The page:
Ever since Me & My Shadow contributor John Erickson recalled the “horse-drawn milk delivery wagons sharing the alleys with horse-drawn garbage wagons, rag and iron collectors, and knife/scissor sharpeners on foot” from his childhood in Hollywood Park, I have been
obsessed fascinated with the idea of horses in Hollywood Park. Another contributor, Andy Romanoff, added fuel to this burning interest when he told me he remembers seeing horses in the Hollywood Park neighborhood into the late 40s.
I have no problem imagining horses in other parts of the city, but on my own block on North Central Park Avenue? Less than 20 years before we moved into our house? Really?
I’m not just curious about the horses, though I’d love to see a photograph of a horse-drawn cart on Bryn Mawr and Kimball. Who cleaned up after the horses? Were there stables in the neighborhood or did the horses come from other neighborhoods to make deliveries in Hollywood Park? What was it like when horses and cars shared the alleys and streets? Did the transition from horse-drawn wagons to delivery trucks seem gradual or overnight? When were the horses gone for good?
So, with this backstory, you can imagine how thrilled I was to read a recent comment left on one of my earlier blogposts. In sharing memories of growing up in that sliver of Peterson Park east of Kimball Avenue, Brenda Wolin Terry mentions riding stables had been located on the site that later became Lincoln Village Shopping Center:
“I moved with my parents & older sister to Christiana & Glenlake in Peterson Park on Sept. 27, 1948. Our street ended on the north at Lincoln Avenue, and we were the third house on the block. There were pheasant hunters who would come through our backyard with their bows & arrows, and the property that [in 1951] became Lincoln Village Shopping Center was Christianson’s Riding Stable, where my sister would rent a horse & ride up the bridle path along McCormick Blvd.
Each time a new house was built on our block, we would get mice in the basement! My girlfriends and I loved to go exploring in houses that were in the process of being built. We would climb up the makeshift ramps and slide down on pieces of wood. We rode our bikes to Labaugh Woods and built fires to cook our lunches.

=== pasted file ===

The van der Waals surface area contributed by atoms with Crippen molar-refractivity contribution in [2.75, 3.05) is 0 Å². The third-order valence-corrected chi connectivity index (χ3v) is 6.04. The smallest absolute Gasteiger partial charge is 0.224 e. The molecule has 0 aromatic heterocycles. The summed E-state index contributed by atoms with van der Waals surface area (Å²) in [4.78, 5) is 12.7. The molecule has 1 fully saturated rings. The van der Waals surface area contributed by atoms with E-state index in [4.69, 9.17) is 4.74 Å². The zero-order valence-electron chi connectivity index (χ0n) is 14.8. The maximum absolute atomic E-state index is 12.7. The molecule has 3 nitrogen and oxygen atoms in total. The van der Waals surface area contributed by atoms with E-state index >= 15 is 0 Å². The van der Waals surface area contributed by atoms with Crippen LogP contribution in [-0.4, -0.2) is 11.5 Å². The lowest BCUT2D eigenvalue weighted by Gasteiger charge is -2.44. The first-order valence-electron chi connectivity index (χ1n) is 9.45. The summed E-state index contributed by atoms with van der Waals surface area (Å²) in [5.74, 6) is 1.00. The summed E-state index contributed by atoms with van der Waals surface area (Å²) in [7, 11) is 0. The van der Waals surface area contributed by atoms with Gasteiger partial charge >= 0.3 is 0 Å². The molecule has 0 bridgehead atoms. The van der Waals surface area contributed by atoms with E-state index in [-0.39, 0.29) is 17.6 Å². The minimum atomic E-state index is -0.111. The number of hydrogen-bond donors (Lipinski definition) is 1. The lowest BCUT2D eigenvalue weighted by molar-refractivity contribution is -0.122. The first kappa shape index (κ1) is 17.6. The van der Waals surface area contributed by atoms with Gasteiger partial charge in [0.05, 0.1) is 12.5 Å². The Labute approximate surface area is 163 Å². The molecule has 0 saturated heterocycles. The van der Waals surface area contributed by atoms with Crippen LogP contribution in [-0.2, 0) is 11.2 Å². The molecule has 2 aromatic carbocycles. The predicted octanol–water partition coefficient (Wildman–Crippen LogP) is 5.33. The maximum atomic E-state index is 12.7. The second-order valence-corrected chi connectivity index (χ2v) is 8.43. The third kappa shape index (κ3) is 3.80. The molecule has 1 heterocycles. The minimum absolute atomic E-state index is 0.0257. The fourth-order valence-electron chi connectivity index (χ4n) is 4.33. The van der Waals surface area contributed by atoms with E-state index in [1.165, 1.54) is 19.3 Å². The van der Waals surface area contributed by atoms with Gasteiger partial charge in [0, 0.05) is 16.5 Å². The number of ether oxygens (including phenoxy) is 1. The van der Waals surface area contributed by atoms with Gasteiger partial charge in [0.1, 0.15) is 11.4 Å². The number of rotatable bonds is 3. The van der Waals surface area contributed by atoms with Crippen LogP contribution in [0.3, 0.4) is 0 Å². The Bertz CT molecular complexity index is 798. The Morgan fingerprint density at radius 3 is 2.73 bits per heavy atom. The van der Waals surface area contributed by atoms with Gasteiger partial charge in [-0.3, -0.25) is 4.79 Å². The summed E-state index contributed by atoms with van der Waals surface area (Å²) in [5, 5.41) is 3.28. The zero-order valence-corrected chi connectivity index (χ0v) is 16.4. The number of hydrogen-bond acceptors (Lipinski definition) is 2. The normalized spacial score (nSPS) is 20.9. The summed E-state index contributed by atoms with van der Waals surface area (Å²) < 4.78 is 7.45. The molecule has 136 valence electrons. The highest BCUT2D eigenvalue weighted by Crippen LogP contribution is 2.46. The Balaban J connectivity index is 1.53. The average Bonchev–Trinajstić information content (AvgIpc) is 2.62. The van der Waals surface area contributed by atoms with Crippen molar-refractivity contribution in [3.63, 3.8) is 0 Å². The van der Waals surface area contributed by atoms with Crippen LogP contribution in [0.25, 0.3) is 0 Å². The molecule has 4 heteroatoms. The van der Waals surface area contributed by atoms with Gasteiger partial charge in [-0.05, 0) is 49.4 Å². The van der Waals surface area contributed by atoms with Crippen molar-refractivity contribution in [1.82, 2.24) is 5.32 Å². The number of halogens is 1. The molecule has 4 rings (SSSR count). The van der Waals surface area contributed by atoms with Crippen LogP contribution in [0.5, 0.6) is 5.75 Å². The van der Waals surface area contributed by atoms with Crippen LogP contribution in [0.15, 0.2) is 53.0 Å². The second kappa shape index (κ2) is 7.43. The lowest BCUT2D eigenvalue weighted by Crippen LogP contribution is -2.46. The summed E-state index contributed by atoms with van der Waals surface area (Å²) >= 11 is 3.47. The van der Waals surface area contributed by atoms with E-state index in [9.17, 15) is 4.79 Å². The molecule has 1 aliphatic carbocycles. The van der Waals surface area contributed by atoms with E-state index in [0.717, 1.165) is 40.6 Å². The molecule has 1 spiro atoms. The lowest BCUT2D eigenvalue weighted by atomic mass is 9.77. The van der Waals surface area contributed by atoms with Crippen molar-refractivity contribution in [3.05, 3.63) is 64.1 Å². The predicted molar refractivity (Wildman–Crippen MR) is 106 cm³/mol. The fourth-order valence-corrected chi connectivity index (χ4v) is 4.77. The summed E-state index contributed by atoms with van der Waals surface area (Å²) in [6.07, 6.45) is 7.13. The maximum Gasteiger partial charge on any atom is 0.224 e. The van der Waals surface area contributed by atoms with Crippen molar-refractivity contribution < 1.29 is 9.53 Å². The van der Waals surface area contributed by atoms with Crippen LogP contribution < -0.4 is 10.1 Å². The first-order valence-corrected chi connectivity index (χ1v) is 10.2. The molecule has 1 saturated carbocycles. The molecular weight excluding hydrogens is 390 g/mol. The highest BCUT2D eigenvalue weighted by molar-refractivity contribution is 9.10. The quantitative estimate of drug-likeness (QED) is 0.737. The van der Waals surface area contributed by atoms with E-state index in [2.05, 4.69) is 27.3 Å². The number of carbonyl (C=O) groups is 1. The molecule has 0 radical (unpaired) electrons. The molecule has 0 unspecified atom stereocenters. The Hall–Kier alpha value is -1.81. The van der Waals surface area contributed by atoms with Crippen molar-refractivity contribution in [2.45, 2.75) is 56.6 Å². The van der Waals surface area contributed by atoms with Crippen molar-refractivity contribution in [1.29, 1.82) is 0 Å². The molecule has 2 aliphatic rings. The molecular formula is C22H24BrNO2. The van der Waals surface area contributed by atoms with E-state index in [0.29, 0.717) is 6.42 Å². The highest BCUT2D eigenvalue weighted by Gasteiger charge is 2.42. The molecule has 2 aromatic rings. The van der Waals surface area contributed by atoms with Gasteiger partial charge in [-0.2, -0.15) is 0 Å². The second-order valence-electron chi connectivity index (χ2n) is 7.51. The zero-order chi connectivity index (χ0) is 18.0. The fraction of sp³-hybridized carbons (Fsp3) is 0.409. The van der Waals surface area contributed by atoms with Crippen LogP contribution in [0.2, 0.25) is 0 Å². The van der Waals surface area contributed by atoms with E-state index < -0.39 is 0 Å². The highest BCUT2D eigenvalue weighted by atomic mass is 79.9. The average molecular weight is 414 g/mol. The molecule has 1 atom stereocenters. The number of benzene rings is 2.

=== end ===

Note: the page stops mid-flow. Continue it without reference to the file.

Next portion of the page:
When they built Lincoln Village, the big restaurant there that faced Lincoln Ave. was called The Village Grill. It became What’s Cooking? many years later. My sister worked at Mandel Brothers in high school, and she had to wear a black skirt, white blouse, and nylon stockings with black flats.
I transferred to Peterson School in 4th grade, and that day I met many of the girls and boys who are still a big part of my life…although we are not riding bikes to River Park to swim any more. I have recently moved to the California desert, where I have reunited with some of my classmates from Peterson & Von who preceded me to southern CA. It’s nice to know that wherever you go in this country there’s a former Von Steuben gal or guy waiting to rekindle memories.”
I realize these stables weren’t the home of the horses making the milk and coal deliveries on Central Park and Drake and the rest of Hollywood Park, but this bit of information brings me closer to being able to picture horses in Hollywood Park.
There aren’t any other references to the Peterson Park stables online, but in the Forgotten Chicago forum a contributor remembered a Christensen Riding Academy at 1508 N. Clark Street, near the corner of Clark and North, serving Gold Coast patrons who rode on the Lincoln Park bridle path. In the Tribune archives I learned the riding master of Christensen Riding Academy was a Danish immigrant, Chris Christensen. It’s tempting to imagine a connection between the two stables, especially considering the North Park area’s Scandinavian population prior to World War II, but there is no mention in the Tribune articles of a second Christensen’s location on the Far North Side.
On the topic of horses in this area, but unrelated to Christensen’s Stables, at one time pony rides were offered at Hollywood Kiddieland, adjacent to Lincoln Village Shopping Center.
One more thing caught my attention in Brenda’s comment: there must have a been a lot of pheasant in the area, because even in the sixties when we lived on Central Park, I remember people talked about seeing pheasant on the grounds of the TB Sanitarium.
Update (12/4/12): Thanks to Jerry Pritikin for recalling the Idle Hour Stables (see comments below) and for Linda Oppman-Spreckman Jacobson for clarifying there were two stables on this stretch of Lincoln Avenue. Idle Hour was farther east, at the intersection of Lincoln and Peterson, while Christenson’s Stables was located on the site that became Lincoln Village.
Acknowledgements: Joni Mitchell’s song, “Big Yellow Taxi” provided the inspiration for the title of this post.